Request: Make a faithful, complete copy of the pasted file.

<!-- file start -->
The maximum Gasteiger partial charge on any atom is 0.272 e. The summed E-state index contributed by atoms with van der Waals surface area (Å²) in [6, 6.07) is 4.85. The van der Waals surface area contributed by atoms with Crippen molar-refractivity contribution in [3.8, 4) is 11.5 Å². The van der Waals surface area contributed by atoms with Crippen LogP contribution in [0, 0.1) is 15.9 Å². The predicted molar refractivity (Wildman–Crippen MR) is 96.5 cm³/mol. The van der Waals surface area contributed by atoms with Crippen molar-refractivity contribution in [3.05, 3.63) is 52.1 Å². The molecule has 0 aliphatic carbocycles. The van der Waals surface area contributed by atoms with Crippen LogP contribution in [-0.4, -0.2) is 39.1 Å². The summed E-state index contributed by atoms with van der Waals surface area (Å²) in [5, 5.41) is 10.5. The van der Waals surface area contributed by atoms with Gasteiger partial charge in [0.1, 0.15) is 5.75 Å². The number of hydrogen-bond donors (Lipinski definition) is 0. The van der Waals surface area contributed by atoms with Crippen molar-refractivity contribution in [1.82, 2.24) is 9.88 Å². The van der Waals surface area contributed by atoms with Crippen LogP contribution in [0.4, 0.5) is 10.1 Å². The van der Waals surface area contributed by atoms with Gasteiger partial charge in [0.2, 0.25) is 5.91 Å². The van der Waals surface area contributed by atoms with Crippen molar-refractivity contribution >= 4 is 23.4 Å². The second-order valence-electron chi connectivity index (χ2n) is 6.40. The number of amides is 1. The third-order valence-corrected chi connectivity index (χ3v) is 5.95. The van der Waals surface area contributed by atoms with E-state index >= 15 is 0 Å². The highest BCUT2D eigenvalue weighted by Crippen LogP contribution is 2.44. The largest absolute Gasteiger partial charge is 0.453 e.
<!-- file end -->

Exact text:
The maximum Gasteiger partial charge on any atom is 0.272 e. The summed E-state index contributed by atoms with van der Waals surface area (Å²) in [6, 6.07) is 4.85. The van der Waals surface area contributed by atoms with Crippen molar-refractivity contribution in [3.8, 4) is 11.5 Å². The van der Waals surface area contributed by atoms with Crippen LogP contribution in [0, 0.1) is 15.9 Å². The predicted molar refractivity (Wildman–Crippen MR) is 96.5 cm³/mol. The van der Waals surface area contributed by atoms with Crippen molar-refractivity contribution in [3.05, 3.63) is 52.1 Å². The molecule has 0 aliphatic carbocycles. The van der Waals surface area contributed by atoms with Crippen LogP contribution in [-0.4, -0.2) is 39.1 Å². The summed E-state index contributed by atoms with van der Waals surface area (Å²) in [5, 5.41) is 10.5. The van der Waals surface area contributed by atoms with Gasteiger partial charge in [0.1, 0.15) is 5.75 Å². The number of hydrogen-bond donors (Lipinski definition) is 0. The van der Waals surface area contributed by atoms with Crippen molar-refractivity contribution in [1.82, 2.24) is 9.88 Å². The van der Waals surface area contributed by atoms with Crippen LogP contribution in [0.4, 0.5) is 10.1 Å². The van der Waals surface area contributed by atoms with Gasteiger partial charge in [0.2, 0.25) is 5.91 Å². The van der Waals surface area contributed by atoms with Crippen molar-refractivity contribution >= 4 is 23.4 Å². The second-order valence-electron chi connectivity index (χ2n) is 6.40. The number of amides is 1. The third-order valence-corrected chi connectivity index (χ3v) is 5.95. The van der Waals surface area contributed by atoms with E-state index >= 15 is 0 Å². The highest BCUT2D eigenvalue weighted by Crippen LogP contribution is 2.44. The largest absolute Gasteiger partial charge is 0.453 e.